Lari is a town of 8,000, now in the district of Pisa. It is an ancient place, settled in Etruscan times. Its famous, never-taken fortress is first recorded in the 11th century, and soon after that it was the subject of battles between Pisa and Lucca. Toward the end of the 12th century it became the property of the Archbishops of Pisa. In 1230 they granted it to the Upezzinghi family, who had a terrific name besides lots of land and a violent reputation. The Florentines besieged it several times but never took in.
In 1406 Florence conquered Pisa and the surrounding region. They installed their regional governor at Lari, and the castle acquired the name by which it is still known, Castello dei Vicari.
The Florentines upgraded the interior space and had their artists decorate the governor's quarters. The governors were drawn from the elite of Florence, so the list of the castle's occupants is studded with Medicis, Peruzzis, Strozzis, and so on; the list of artists who worked here includes Andrea il giovane (1475-1548) and Giovanni della Robbia (1469-1529/30).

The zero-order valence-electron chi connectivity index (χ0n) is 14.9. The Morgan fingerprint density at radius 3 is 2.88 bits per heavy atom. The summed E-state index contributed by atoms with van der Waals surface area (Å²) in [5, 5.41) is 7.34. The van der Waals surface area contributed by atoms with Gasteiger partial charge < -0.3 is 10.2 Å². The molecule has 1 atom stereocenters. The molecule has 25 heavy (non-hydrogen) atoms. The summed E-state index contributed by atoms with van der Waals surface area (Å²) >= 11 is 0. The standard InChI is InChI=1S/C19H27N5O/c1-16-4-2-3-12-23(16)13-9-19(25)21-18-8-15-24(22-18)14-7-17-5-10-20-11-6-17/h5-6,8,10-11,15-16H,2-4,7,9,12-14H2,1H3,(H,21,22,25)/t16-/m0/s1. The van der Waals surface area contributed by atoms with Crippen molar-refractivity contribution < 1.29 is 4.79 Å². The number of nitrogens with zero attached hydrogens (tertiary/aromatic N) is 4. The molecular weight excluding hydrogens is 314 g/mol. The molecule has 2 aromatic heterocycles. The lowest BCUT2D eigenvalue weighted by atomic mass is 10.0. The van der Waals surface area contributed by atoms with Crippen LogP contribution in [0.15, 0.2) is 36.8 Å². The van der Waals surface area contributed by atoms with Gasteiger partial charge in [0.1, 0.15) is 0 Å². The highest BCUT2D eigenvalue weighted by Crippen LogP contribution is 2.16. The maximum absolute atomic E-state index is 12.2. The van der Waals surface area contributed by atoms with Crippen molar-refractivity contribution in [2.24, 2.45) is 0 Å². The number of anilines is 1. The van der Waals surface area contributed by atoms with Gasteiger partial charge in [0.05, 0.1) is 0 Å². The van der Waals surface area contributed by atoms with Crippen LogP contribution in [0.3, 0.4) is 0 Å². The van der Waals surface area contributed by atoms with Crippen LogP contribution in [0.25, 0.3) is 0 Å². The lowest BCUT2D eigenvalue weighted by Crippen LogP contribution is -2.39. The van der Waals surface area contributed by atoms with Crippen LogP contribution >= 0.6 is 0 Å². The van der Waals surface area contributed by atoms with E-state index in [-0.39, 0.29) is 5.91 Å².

The Pisans, a stubborn lot, never accepted Florentine rule. Every time Pisa rebelled against Florence -- I would tell you how many times that was, but the problem seems too complicated for a straightforward list, so just trust me when I tell you it was a lot -- the Pisans attacked or besieged Lari. They had no more luck than the Floretines had, though, and the castle never fell to an attack.
Meanwhile a charming town grew up around the fortress, serving as market town for the region and supporting the governor's court. The core of the town still has its Renaissance form, and several Renaissance buildings remain.
These days the town has a modestly famous cherry festival, which looks just delightful.
So as the rain falls on Catonsville, I will imagine myself in Lari, walking the ancient steps of the never taken fortress, wandering the lovely streets, and tasting ripe cherries.